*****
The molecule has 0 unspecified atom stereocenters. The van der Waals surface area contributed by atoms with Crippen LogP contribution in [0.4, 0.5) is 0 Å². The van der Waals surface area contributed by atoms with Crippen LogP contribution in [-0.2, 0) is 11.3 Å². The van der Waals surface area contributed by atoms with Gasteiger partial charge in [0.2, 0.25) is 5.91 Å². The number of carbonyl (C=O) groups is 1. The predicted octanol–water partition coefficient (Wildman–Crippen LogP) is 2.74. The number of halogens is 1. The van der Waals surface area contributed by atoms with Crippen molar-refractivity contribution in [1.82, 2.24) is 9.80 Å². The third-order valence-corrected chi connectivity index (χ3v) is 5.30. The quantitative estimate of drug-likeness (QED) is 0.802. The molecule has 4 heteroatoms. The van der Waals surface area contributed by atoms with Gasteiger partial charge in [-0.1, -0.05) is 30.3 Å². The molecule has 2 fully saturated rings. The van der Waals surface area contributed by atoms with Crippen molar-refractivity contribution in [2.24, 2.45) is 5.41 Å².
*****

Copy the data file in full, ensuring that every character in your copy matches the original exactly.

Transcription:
The molecule has 0 unspecified atom stereocenters. The van der Waals surface area contributed by atoms with Crippen LogP contribution in [0.4, 0.5) is 0 Å². The van der Waals surface area contributed by atoms with Crippen LogP contribution in [-0.2, 0) is 11.3 Å². The van der Waals surface area contributed by atoms with Gasteiger partial charge in [0.2, 0.25) is 5.91 Å². The number of carbonyl (C=O) groups is 1. The predicted octanol–water partition coefficient (Wildman–Crippen LogP) is 2.74. The number of halogens is 1. The van der Waals surface area contributed by atoms with Crippen molar-refractivity contribution in [1.82, 2.24) is 9.80 Å². The third-order valence-corrected chi connectivity index (χ3v) is 5.30. The quantitative estimate of drug-likeness (QED) is 0.802. The molecule has 4 heteroatoms. The van der Waals surface area contributed by atoms with Gasteiger partial charge in [-0.1, -0.05) is 30.3 Å². The molecule has 2 fully saturated rings. The van der Waals surface area contributed by atoms with Crippen molar-refractivity contribution in [2.24, 2.45) is 5.41 Å².